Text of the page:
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Week of October 26-October 30

by: Joseph Merritt Ramsey

Week of October 26-October 30 NSCI 3310

Marketplace > Tulane University > Neuroscience > NSCI 3310 > Week of October 26 October 30
Joseph Merritt Ramsey
Cellular Neuroscience
Jeffery Tasker

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About this Document

October 26 - Neurotransmitters Continued October 28 - Neuroanatomy and Neurobiology October 30 - Peripheral Nervous System and Beginning of Systems Neuroscience
Cellular Neuroscience
Jeffery Tasker
Class Notes
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This page Class Notes was uploaded by Joseph Merritt Ramsey on Monday November 2, 2015. The Class Notes belongs to NSCI 3310 at Tulane University taught by Jeffery Tasker in Fall 2015. Since its upload, it has received 35 views. For similar materials see Cellular Neuroscience in Neuroscience at Tulane University.

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Date Created: 11/02/15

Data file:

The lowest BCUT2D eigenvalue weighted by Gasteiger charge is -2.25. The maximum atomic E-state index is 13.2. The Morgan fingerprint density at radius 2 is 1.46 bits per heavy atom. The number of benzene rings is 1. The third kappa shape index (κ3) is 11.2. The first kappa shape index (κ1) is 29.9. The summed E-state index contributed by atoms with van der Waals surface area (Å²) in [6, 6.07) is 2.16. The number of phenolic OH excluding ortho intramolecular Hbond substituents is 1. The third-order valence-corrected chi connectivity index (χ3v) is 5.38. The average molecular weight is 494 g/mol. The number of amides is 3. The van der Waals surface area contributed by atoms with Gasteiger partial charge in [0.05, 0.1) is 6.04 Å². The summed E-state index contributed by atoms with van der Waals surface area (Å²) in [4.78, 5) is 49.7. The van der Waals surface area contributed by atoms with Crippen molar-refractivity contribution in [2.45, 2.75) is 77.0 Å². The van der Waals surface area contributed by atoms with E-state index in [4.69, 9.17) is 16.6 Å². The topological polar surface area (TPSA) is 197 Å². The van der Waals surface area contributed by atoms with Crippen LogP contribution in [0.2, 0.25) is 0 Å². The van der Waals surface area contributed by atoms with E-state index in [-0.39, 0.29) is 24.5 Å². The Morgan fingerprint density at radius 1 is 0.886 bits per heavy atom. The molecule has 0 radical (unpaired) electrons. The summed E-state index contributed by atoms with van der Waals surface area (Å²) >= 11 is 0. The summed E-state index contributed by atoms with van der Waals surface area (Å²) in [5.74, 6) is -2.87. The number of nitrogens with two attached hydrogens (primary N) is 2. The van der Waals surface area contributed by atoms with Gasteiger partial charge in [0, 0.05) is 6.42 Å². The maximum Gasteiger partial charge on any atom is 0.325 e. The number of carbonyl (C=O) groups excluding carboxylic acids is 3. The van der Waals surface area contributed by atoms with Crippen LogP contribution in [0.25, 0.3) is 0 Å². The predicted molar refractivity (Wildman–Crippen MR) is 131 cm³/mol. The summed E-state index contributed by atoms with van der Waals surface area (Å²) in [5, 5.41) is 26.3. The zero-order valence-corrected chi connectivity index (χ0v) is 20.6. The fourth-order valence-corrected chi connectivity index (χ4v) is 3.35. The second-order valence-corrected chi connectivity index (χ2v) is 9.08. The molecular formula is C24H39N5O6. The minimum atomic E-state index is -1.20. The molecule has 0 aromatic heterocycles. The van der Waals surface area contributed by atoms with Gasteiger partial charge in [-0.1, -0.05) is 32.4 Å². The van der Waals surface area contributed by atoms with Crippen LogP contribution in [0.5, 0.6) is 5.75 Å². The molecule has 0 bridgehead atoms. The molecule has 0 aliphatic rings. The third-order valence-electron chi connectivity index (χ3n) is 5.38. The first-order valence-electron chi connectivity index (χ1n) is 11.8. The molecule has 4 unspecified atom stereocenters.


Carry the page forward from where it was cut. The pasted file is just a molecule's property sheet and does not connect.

October 26 2015 Neurotransmitters Continued 0 SmallMolecule Neurotransmitters o 1 Amino Acids o 2 Acetylcholine I Systems 0 I Cholinergic System 0 II Autonomic Nervous System 0 General Setup I Sympathetic fight or ight I Parasympathetic rest and digest I AcH affects both I They work through a Double Neuron System with Ganglion Cluster of Cell Bodies in the PNS o Preganglionic cells project from CNS to the ganglion o Postganglionic Cells project from ganglion to PNS target sites 0 CNS sends information to PNS Ganglion which sends another signal to target destination 0 Sympathetic I Ganglion located very close to the Spinal Cord o Coordinated response I Pre uses AcH Post uses Norepinephrine I System 0 Preganglionic thoracic and lumbar segments send their extensions 0 Make AcH and synapse on ganglion o Postganglionic have a synapse with the preganglionic nerve 0 Once AcH acts on the Postganglionic nerve it releases Norepinephrine to respond 0 Parasympathetic I Ganglion located very close to the Final Destination 0 Immediate localized response I Pre and Post Ganglion use AcH I System o 3 Catecholamines Types 0 1 Dopamine Preganglionic most have origin in the Medulla Brainstem o This nerve in the Parasympathetic system is very long Postganglionic very short soma is in in extremely close proximity to the target area 0 2 Epinephrine More systemic o 3 Norepinephrine Creation Linear Process beginning with Tyrosine o Tyrosine o DOPA o Dopamine o Norepinephrine o Epinephrine Effects MoodStress Reward System Attention Coordinated Arousal Energy and Homeostasis ALL Catecholamines work through GPCR s Never Ionotropic o A Dopamine Metabotropic D1 through D4 0 B Norepinephrine a 8 o Epinephrine a 8 Systems 0 A Dopamine System 0 Sources I I Ventral Tegmental Area Heavily involved in the biological reward system Schizophrenia is linked to the Hyperstimulation of this region I II Substnatia Nigra Parkinson s is linked with the degradation of this region Deals with Motor Control and Coordination o Directly linked to the striatum I III Basal Hypothalamus o Neuroendocrine gland modulation 0 Affects different endocrine and neurotransmitter presence through the Anterior Pituitary o Synapse I Dopamine taken back up through the transporter channels I VTANucleus Accumbens Reward System 0 Dopamine reuptake can be blocked o B Norepinephrine System in the CNS 0 Sources I I Pons o The Locus Coeruleus regulates 0 Most important contributor o Dorsal Noradrenergic Bundle projections to cortical cerebellar including hypothalamus regions as well as the spinal cord I II Medulla o The Brainstem NE System 0 Ventral Noradrenergic Bundle to the Subcortical basal region 0 Overview I Involved in mood and arousal I SNRI s block Norepinephrine reuptake in the cell to treat depression 0 C Norepinephrine System Autonomic Nervous System 0 Post ganglionic nerve are involved not in parasympathetic only autonomic sympathetic 0 Does so through Beta receptors 0 4 Serotonin SHT I Process of synthesis begins with Tryptophan amino acid 0 Tryptophan o SHydroxytryptophan o Serotonin I Receptors 5HT1 5HT7 0 But 5HT4is not in the brain 0 And 5HT3 is Ionotropic I Systems 0 A Serotonin System 0 Neuropeptides 0 Overview I All Neuropeptides use GPCR no known Ionotropic Receptors for Neuropeptides I The PNS System in the Gut and the Hypothalamus have been studied the most for Neuropeptides I Hypothalamic Cells have both Neuroendocrine and Neurotransmitter effects 0 1 Pituitary Endocrine System 0 2 Autonomic System Neuron Projections Neurotransmitter so Nervous System 0 1 Magnocellular Posterior Pituitary I Hypothalamic signal causes the release of Neuropeptides directly into the general bloodstream I Produces o 1 Oxytocin parturition and milk ejection 0 Known as the love hormonequot I Induces pair bonding in species 0 Possibly involved with facial recognition 0 Patruition Child Birth and Milk Ejection I Relaxes smooth muscle cells in the uterus and mammary glands o 2 Vasopressin ADH antidiuretic hormone ADH 0 Controls blood osmolality o Helps uid homeostasis and hydration o 2 Parvocellular Anterior Pituitary I Neuropeptides are released from the Hypothalamus in a system 0 These can be inhibitory or excitatory o GnRII T RH CRH GHRH Dopamine o Eventually lead to the secretion of pituitary hormones from the Anterior Pituitary Lobe o Prolactin FSH and LH T SH ACTH Growth Hormone I System Breakdown 0 i Parvocellular Neurosecretory Cells are Synapsed with the Hypothalamus 0 ii Hormones transport occurs in axons because these are packaged neuropeptides in the somas 0 iii The synapses regions communicate and hypophysiotropic hormones are released which ow through the blood down to the Anterior Pituitary 0 iv These hormone stimulate or inhibit the hormone production from the Anterior Pituitary October 28 2015 Neuroanatomy 0 Overview 0 CNS anything held within bone I Brain I Spinal Cord o PNS everything else outside bone I Spinal Nerves I Cranial Nerves 0 General I 1 Sensory Signal Enters the Brain I 2 Brain Communicates with the Motor Component Autonomic and Somatic I 3 Action Occurs o Sensory is Afferent Towards input and Motor is Efferent Away output 0 Anatomy 0 Figure Outline I Rostral I Caudal I Dorsal I Ventral I Posterior I Superior I Inferior I Anterior o Planar Cuts I Sagittal I Horizontal I Coronal 0 General Brain Outline I Brain Stem I Cerebrum I Cerebellum o Neural Development Overview 0 Neural Plate Disk Formation I Embryo made up of three layers 0 1 Endoderm viscera o 2 Mesoderm bones muscles 0 3 Ectoderm skin nervous tissue I Neurulation occurs in Ectoderm o Neurulation I Occurs in the first Three Weeks 0 1 The Normal Ectoderm has a Neural Plate o 2 The embryo begins to fold and the Plate becomes the Neural Groove o 3 As the Embryo continues to fold it comes over itself and the groove becomes the Neural Tube and the Neural Crest I Neural Tube and Neural Crest begin the real differentiation 0 Crest o Crest folds eventually branch out to become the PNS o This is the RostralAnterior section 0 Tube 0 Spinal Cord and brain develop 0 This is the PosteriorCaudal section 0 Differentiation of the CNS 0 Overview I Develops from Neurulation Neural Tube Cord Ventricles and Crest Spreading 0 Phase 1 Primary Vesicle Formation I This is the primary formation the lays the foundation for neural development 0 Occurs at the Rostral Front end of the Neural Tube I Forms three vesicles Sections 0 1 Prosencephalon Forebrain 0 2 Mesencephalon Midbrain 0 3 Rhombencephalon Hindbrain I Spinal cords end also forms 0 Phase 11 Secondary Vesicle Formation I Now the vesicles begin to take shape and form as their respective brain regions I Sequence 0 1 Prosencephalon o Quickly becomes three entities I A Optic Vesicles becomes optic nerve and retina I B Diencephalon becomes thalamus hypothalamus I C Telencephalon becomes cortex 0 2 Mesencephalon 0 2nd1 Differentiation brings about its shape and form I A Tectum Superior and Inferior Colliculus control motor and optic coordination I B Tegmentum dopamine reward system I C Cerebra Aqueduct continuing and connecting the ventricles 3rd in the Forebrain and 4th in the Hindbrain o 3 Rhombencephalon 0 Has two sections one more Rostrally locate and one more Cadudally and each have a slightly different appearance I Rostral o I Rhombic lips swell and eventually develop into the Cerebellum 0 II The Pons develops with its Neural connections I Caudal o I The Fourth Ventricle forms 0 II The Medulla takes shape as well present with Medullary Pyramids 0 Some functions I A Cerebellum 0 Controls movement and coordination 0 Convergence of inputs from spinal cord and cerebral cortex 0 Coordinated movement I B Pons o The quotBridgequot with 90 of descending axons from the cortex synapsing in the Pons o Relays to the Cerebellum I C Medulla o Somatic Sensory Relay 0 Houses some autonomic sensory and motor nuclei 0 4 Spinal Cord o The spinal cord mix of Grey and White matter is of utmost importance I Grey the horns ventral and dorsal and the intermediate zone I White columns dorsal lateral and ventral o Ascends afferent and descends efferent o The cell bodies for many CNS structures 0 CNS complete overview post differentiation I Sections 0 1 Forebrain Prosencephalon o Telencephalon o Diencephalon o Optic Nerves o 2 Midbrain Mesecephalon o Tectum o Tegmentum o 3 Hindbrain Rhombencephalon o Cerebellum o Pons o Medulla o 4 Spinal Cord o 5 Ventricles I Ventricles o Rostral 9 Caudal o Telencephalon 9 Diencephalon 9 Mesencephalon 9 Rhombencephalon 9 Spinal Cord 0 Lateral Ventrical 9 Third Ventricle 9 Cerebral Aqueduct 9 Fourth Ventricle 9 Spinal Cord I Divisions and Subdivisions up the body so Caudal to Rostral or Posterior to Anterior o 1 Spinal Cord o 2 Medulla o 3Pons o 4 Cerebellum o 5 Midbrain Tectum and Tegmentum o 6 Diancephalon Hypothalamus Thalamus o 7 Cerebral Hemispheres Telencephalon October 30 2015 Peripheral Nervous System 0 Organization 0 Somatic Nervous System I Skeletal striated I Voluntary control 0 Autonomic Nervous System I Cardiac smooth I Involuntary control I Broken down into Three Components 0 1 Sympathetic ght or ight o 2 Enteric gut o 3 Parasympathetic rest and digest o The Four Properties for Assessing o Spinal Cord Construction 0 4 Divisions exist I 1 Central Neck C1C8 I II Thoracic Mid Back T1T12 I III Lumbar Lower Back L1 L5 I IV Sacral Tailbone 5155 and Coc1 o Spinal Nerves I Made up of Dorsal Roots and Ventral Roots meeting up in the Cord o Dorsal Roots sensory a erent o Ventral Roots motor e erent o Spinal Cord I Once the nerves reach the cord we have three main parts for Grey Matter 0 1 Dorsal Horn 0 Sensory afferent nerves 0 The nerve ending are in the periphery o 2 Ventral Horn 0 Motor efferent axons are present 0 Innervate on Striated muscle in the body 0 3 Intermediolateral Columns 0 Thoracic segments I There are also important parts for White Matter 0 1 Most of the Columns except the one above 0 Dorsal Ventral Lateral and VentroLateral o 2 Ascending sensory descending Motor 0 Once they are in the CNS they are Grey Matter I Spinal Ganglia o Dorsal root ganglia house cell bodies for sensory input 0 All the PNS sensory nerves have their bodies here 0 These are Pseudounipolar Cells I So their body is in the Ganglion but their connections occur in the grey matter region where they are synapsed 0 Observations to Consider I Second Order Neurons 0 These are the connections to the primary sensory neurons whose bodies are in the ganglion 0 Some eventually innervate on Medulla 0 Many begin at the ganglion and enter the spinal cord I Columns 0 Dorsal Columns up and a erent o Ventral Columns down and e erent I Autonomic Example 0 Preganglionic nerves in the thoracic section 0 These cell bodies are in the intermediate lateral zone I Sectional Swellings o The Cervical and lumbar regions are swollen out due to the large number of nerves from the arms and legs huge volume 0 Grey matte sections 0 Autonomic Motor System Somatic will be discussed in more depth in the discussion on systems 0 Ganglionic Synapses I Parasympathetic Preganglionic neuron synapses occur are present in Cranial and Sacral Regions I Sympathetic Preganglionic Neurons are present throughout the Lumbar and Thoracic regions 0 Norepinephrine released as the transmitter to the synapse 0 Then epinephrine from the adrenal can be released as a hormone to the body 0 Somatic vs Autonomic Nerves Sensory Systems 0 Broad Overview of Systems 0 Common Organization I Sensory Receptors are Unique 0 Transduction occurs on these receptors physical stimuli become electrical signals o Epithelial Cells in Visual Auditory and Gustatory o Neurons in Somatic Sensory and Olfactory o Encoding Breakdown I 1 Modality what type I 2 Intensity what s the magnitude I 3 Duration how long I 4 Location where on the body 0 Neural Encoding I Physical Properties are turned into an electrical AP I This is a binary process but the combination of binary signals creates a complicated mix 0 A closer look at Modality 0 Example Receptors I Somatic Sensory on the Skin I Photosensitive in the Eyes I Auditory Pressure Sensors in the Ears o Divisions I Five Major Modalities o 1 Touch 0 2 Hear 0 3 Taste 0 4 See 0 5 Smell I Submodalities exist too 0 Eg Touch can consist of Pain Temperature and Pressure 0 Specific Receptors I 1 Vision photoreceptors I 2 Audition mechanoreceptors I 3 Somatic Sensation mechanoreceptors thermoreceptors and nocireceptors I 4 Taste chemoreceptors I 5 Smell chemoreceptors I 6 Proprioception chemoreceptors mechanoreceptors and nocireceptors 0 Each modality has a specific and discrete system and pathway I The Subnuclei of the Thalamus is a common relay point I After this relay they terminate in particular regions of the Cortex 0 Specific Systems 0 1 Somatic Sensory I Overview 0 Skin and Joints 0 Submodalities o A Touch Pressure 0 B Temperature 0 C Pain I Assessing o I Modality Receptors o A Mechanoreceptors respond to touch the pressure I Pacinian Corpuscles Meissner Corpuscles nerve ending are covered and surrounded by gelatinous substance I Merkel Disk Pacinian Corpuscles more super cial not deep I Hair Follicle wrapped around not a free ending 0 B Thermoreceptors I Has myelinated superficial and unmyelinated deep for rapid and slow response I Both are branched and free at endings o C Noci Pain Receptors I Has myelinated superficial and unmyelinated deep for rapid and slow response I Both are branched and free at the ending 0 II Intensity 0 Threshold is important to consider minimal stimulus that elicits a response I The pressureheat pain is converted into an electrical signal I Consider Pressure 0 Each neuron has a trigger zone comparable to the axon hillock I Cell Body in Dorsal Ganglion 0 Receptor Potential is a Passive Charge I Any AP that is induced travels all the way to the Spinal Cord 0 Has two components to consider I 1 Frequency Code 0 The more intense a signal is the more it elicits AP s I 2 Population Code 0 The sensors begin to recruit other local neurons